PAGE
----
Alternative 3 – Third Party Service Provider
Pros: Park Services do not have to devote time and resources to the development and maintenance of a reservation system. Cons: Park services will have to sign a 5-10 years contract and the reservation fee is quite high ($10), hence the yearly fee paid to the third party service provider can easily cost quarter of a million dollars according to the total reservation made data. Additionally, Park Services must rely on external support for any potential issues with the system. Alternative 4 – Off-the-shelf System Packages

Pros: The initial cost of off-the-shelf packages is relatively cheap and these packages are proven to be useful in the industry. They are also ready to be modified and the development time is short. Cons: There may be annual licensing fees, multi-year agreements and possibly a fee for each reservation made; hence, the ongoing maintenance and enhancement costs may be high. Alternative 5 – Do nothing

Pros: There will not be any additional costs incurred. There is no risk encountering deployment and implementation issues. Cons: Existing issues such as poor data quality, decentralization and labor intensive processes will continue. Recommendations

The five alternative solutions were analyzed against the key issues previously identified. Weights were assigned to each issue depending on its level of urgency and importance. The IT system limitation issue has the most weight because it negatively impacts customer satisfaction and retention. The inefficient operational processes reduces the profitability of the park, hence it is given a weight of 0.3. The lack of quality data has a more strategic importance but it is not affecting the daily operation, therefore a weight of 0.2 was assigned. Finally, decentralization is a long-term organizational issue and is less essential than the other three, thus it received a weight of 0.1. Each alternative is given a score out of five; five represents the most positive impact whereas one signifies the least positive change. A decision matrix was created to determine the most suitable alternative.

Tailoring other provinces’ IT system was selected as the appropriate alternative because it best addresses all the identified issues. The data will be of high quality since the Park Services managers can work with external developers to identify the fields required in data and build internal system controls to avoid inaccurate data. Since this customized system would replace both ORAS and ROS, the manual data and payment processing will be eliminated. The system will be designed so that the customers can view the real time availabilities of the campsites instead of relying on park personnel to check the availability. The ongoing maintenance and enhancement of the system will increase the reliability as well as expand the functionalities of the system. Lastly, this system can be operated from a centralized location, thus increasing the accountability and overall coordination of the reservation process. Some of the remote campsites will rely on manual booking due to the underlying lack of infrastructure. Implementation & Action Plan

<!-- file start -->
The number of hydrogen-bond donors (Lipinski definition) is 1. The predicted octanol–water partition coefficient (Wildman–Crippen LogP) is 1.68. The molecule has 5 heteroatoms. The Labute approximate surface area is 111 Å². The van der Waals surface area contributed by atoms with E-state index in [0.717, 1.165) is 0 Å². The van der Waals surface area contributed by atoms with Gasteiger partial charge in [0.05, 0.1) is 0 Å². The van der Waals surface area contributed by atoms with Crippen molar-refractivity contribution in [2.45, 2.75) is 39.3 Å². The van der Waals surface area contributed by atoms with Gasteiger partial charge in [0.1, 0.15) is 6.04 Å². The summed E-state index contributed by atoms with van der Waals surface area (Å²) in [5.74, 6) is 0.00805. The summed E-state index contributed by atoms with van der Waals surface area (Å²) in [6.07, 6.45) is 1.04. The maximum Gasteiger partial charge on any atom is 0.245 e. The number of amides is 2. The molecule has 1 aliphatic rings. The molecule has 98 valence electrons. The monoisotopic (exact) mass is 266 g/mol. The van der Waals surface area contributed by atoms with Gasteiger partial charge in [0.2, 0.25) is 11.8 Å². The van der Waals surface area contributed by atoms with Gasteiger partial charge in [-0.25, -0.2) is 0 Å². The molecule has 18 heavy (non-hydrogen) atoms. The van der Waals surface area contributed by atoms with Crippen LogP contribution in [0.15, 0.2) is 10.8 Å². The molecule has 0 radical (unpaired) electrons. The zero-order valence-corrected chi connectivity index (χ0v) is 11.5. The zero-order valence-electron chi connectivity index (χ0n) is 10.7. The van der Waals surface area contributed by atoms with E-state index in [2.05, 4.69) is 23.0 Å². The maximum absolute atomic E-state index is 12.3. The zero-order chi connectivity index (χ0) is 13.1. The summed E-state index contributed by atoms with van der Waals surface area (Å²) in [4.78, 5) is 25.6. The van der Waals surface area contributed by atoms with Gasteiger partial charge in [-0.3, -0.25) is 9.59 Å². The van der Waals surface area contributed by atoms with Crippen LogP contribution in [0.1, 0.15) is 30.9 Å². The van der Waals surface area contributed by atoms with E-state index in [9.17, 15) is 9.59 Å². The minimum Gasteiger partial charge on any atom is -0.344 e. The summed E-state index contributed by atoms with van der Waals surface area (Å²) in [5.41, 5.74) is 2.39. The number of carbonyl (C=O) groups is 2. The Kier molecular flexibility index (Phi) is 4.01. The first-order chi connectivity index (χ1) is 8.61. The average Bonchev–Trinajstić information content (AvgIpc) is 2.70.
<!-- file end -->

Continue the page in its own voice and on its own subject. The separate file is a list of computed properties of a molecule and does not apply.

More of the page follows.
The implementation plan is divided into four major phases: selection, development, transition & deployment, and evaluation & support. The target is to have the system deployed by February 2, 2011. This date is chosen due to the high reservation demand in the month of January and therefore it is too risky to deploy the new system. Phase 1 requires the Park Services management team to perform extensive researches on the existing vendors and products and once a potential candidate is selected, the management team must develop project proposals and management plans to submit to the Ministry of Tourism for approval and funding. If the proposal is accepted, the vendor will be contacted and phase 2 will begin, otherwise, the contingency plan will be implemented. During phase 2, the requirements and constraints for the reservation system will be collected and documented.

Furthermore, the system will be developed by the vendor and iteratively tested to eliminate bugs. Phase 3 of the plan consists of training the two newly hired IT support staff, launching a marketing campaign to inform the customers about the new reservation system as well as creating a comprehensive deployment plan. Additionally, the vendor will transfer and convert the data from ORAS and ROS to the new system. Phase 4 involves the ongoing support, upgrade and evaluation of the newly implemented system. The management team will launch surveys to acquire feedbacks from the customers and initiate focus groups to assess the operational efficiency of the system. The vendor will provide maintenance and enhancements at the going rates.

Phase 1 – Selection (Sept 1 – Oct 2, 2010)

Required Action
Target Date
Parties Involved
Research existing products and suppliers
Sep 1 – Sep 8
Park Services management team
Develop project proposal and project management plan
Sep 9 – Sep 16
Park Services management team
Develop budget analysis, risk management plan and scope definitions Sep 9 – Sep 16